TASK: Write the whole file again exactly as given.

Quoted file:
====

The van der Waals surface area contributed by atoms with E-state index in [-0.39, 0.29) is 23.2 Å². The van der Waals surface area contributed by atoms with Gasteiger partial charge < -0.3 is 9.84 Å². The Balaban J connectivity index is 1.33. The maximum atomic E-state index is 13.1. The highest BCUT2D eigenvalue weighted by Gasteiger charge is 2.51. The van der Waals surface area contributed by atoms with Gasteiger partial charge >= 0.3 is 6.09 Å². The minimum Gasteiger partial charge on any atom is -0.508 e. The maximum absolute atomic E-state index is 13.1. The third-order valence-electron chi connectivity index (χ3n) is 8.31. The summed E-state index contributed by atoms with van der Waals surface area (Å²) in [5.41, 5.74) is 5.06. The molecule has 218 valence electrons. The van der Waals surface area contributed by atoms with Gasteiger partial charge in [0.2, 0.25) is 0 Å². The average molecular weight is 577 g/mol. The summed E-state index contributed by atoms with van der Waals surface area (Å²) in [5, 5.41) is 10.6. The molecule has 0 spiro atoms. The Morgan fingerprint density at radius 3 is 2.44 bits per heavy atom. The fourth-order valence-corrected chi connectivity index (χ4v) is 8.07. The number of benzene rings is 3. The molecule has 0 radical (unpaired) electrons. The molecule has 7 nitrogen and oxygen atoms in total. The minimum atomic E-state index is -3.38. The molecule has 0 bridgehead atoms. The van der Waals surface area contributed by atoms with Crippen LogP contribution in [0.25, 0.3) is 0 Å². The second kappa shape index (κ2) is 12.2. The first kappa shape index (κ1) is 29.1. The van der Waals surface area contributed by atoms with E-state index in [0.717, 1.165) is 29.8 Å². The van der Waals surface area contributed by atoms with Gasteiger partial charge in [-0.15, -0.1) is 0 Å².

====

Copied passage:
The van der Waals surface area contributed by atoms with E-state index in [-0.39, 0.29) is 23.2 Å². The van der Waals surface area contributed by atoms with Gasteiger partial charge < -0.3 is 9.84 Å². The Balaban J connectivity index is 1.33. The maximum atomic E-state index is 13.1. The highest BCUT2D eigenvalue weighted by Gasteiger charge is 2.51. The van der Waals surface area contributed by atoms with Gasteiger partial charge >= 0.3 is 6.09 Å². The minimum Gasteiger partial charge on any atom is -0.508 e. The maximum absolute atomic E-state index is 13.1. The third-order valence-electron chi connectivity index (χ3n) is 8.31. The summed E-state index contributed by atoms with van der Waals surface area (Å²) in [5.41, 5.74) is 5.06. The molecule has 218 valence electrons. The van der Waals surface area contributed by atoms with Gasteiger partial charge in [0.2, 0.25) is 0 Å². The average molecular weight is 577 g/mol. The summed E-state index contributed by atoms with van der Waals surface area (Å²) in [5, 5.41) is 10.6. The molecule has 0 spiro atoms. The Morgan fingerprint density at radius 3 is 2.44 bits per heavy atom. The fourth-order valence-corrected chi connectivity index (χ4v) is 8.07. The number of benzene rings is 3. The molecule has 0 radical (unpaired) electrons. The molecule has 7 nitrogen and oxygen atoms in total. The minimum atomic E-state index is -3.38. The molecule has 0 bridgehead atoms. The van der Waals surface area contributed by atoms with Crippen LogP contribution in [0.25, 0.3) is 0 Å². The second kappa shape index (κ2) is 12.2. The first kappa shape index (κ1) is 29.1. The van der Waals surface area contributed by atoms with E-state index in [0.717, 1.165) is 29.8 Å². The van der Waals surface area contributed by atoms with Gasteiger partial charge in [-0.15, -0.1) is 0 Å².